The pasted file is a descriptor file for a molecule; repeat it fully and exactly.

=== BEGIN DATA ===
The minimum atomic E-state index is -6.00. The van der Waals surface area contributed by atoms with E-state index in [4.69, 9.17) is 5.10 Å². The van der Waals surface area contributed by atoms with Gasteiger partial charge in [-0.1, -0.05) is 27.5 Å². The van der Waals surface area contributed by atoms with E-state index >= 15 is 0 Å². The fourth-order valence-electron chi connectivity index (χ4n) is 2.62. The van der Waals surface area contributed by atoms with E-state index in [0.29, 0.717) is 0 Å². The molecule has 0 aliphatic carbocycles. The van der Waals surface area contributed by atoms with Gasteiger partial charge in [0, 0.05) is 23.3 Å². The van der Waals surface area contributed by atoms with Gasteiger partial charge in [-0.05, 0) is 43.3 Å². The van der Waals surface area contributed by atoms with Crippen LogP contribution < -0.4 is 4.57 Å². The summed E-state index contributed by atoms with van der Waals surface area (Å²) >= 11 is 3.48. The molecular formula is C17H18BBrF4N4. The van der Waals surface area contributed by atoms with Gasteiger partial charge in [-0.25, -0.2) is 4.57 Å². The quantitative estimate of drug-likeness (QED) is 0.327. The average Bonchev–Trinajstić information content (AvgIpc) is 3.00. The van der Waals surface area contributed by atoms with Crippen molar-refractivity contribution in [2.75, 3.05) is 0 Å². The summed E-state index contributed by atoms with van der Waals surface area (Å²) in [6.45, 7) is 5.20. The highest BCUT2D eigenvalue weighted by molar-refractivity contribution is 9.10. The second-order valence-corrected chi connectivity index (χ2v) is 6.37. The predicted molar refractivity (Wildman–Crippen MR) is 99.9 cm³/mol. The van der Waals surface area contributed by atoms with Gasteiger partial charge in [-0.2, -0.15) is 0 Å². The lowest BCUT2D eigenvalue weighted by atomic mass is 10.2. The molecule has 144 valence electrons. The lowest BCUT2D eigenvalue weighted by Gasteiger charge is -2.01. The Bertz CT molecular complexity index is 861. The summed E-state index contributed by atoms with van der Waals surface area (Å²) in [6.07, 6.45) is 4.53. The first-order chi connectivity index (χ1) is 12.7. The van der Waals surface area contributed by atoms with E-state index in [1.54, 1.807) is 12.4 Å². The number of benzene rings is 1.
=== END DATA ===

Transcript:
The minimum atomic E-state index is -6.00. The van der Waals surface area contributed by atoms with E-state index in [4.69, 9.17) is 5.10 Å². The van der Waals surface area contributed by atoms with Gasteiger partial charge in [-0.1, -0.05) is 27.5 Å². The van der Waals surface area contributed by atoms with E-state index >= 15 is 0 Å². The fourth-order valence-electron chi connectivity index (χ4n) is 2.62. The van der Waals surface area contributed by atoms with E-state index in [0.29, 0.717) is 0 Å². The molecule has 0 aliphatic carbocycles. The van der Waals surface area contributed by atoms with Gasteiger partial charge in [0, 0.05) is 23.3 Å². The van der Waals surface area contributed by atoms with Gasteiger partial charge in [-0.05, 0) is 43.3 Å². The van der Waals surface area contributed by atoms with Crippen LogP contribution < -0.4 is 4.57 Å². The summed E-state index contributed by atoms with van der Waals surface area (Å²) >= 11 is 3.48. The molecular formula is C17H18BBrF4N4. The van der Waals surface area contributed by atoms with Gasteiger partial charge in [-0.25, -0.2) is 4.57 Å². The quantitative estimate of drug-likeness (QED) is 0.327. The average Bonchev–Trinajstić information content (AvgIpc) is 3.00. The van der Waals surface area contributed by atoms with Crippen molar-refractivity contribution in [2.75, 3.05) is 0 Å². The summed E-state index contributed by atoms with van der Waals surface area (Å²) in [6.45, 7) is 5.20. The highest BCUT2D eigenvalue weighted by molar-refractivity contribution is 9.10. The second-order valence-corrected chi connectivity index (χ2v) is 6.37. The predicted molar refractivity (Wildman–Crippen MR) is 99.9 cm³/mol. The van der Waals surface area contributed by atoms with Gasteiger partial charge in [-0.2, -0.15) is 0 Å². The lowest BCUT2D eigenvalue weighted by atomic mass is 10.2. The molecule has 144 valence electrons. The lowest BCUT2D eigenvalue weighted by Gasteiger charge is -2.01. The Bertz CT molecular complexity index is 861. The summed E-state index contributed by atoms with van der Waals surface area (Å²) in [6.07, 6.45) is 4.53. The first-order chi connectivity index (χ1) is 12.7. The van der Waals surface area contributed by atoms with E-state index in [1.54, 1.807) is 12.4 Å². The number of benzene rings is 1.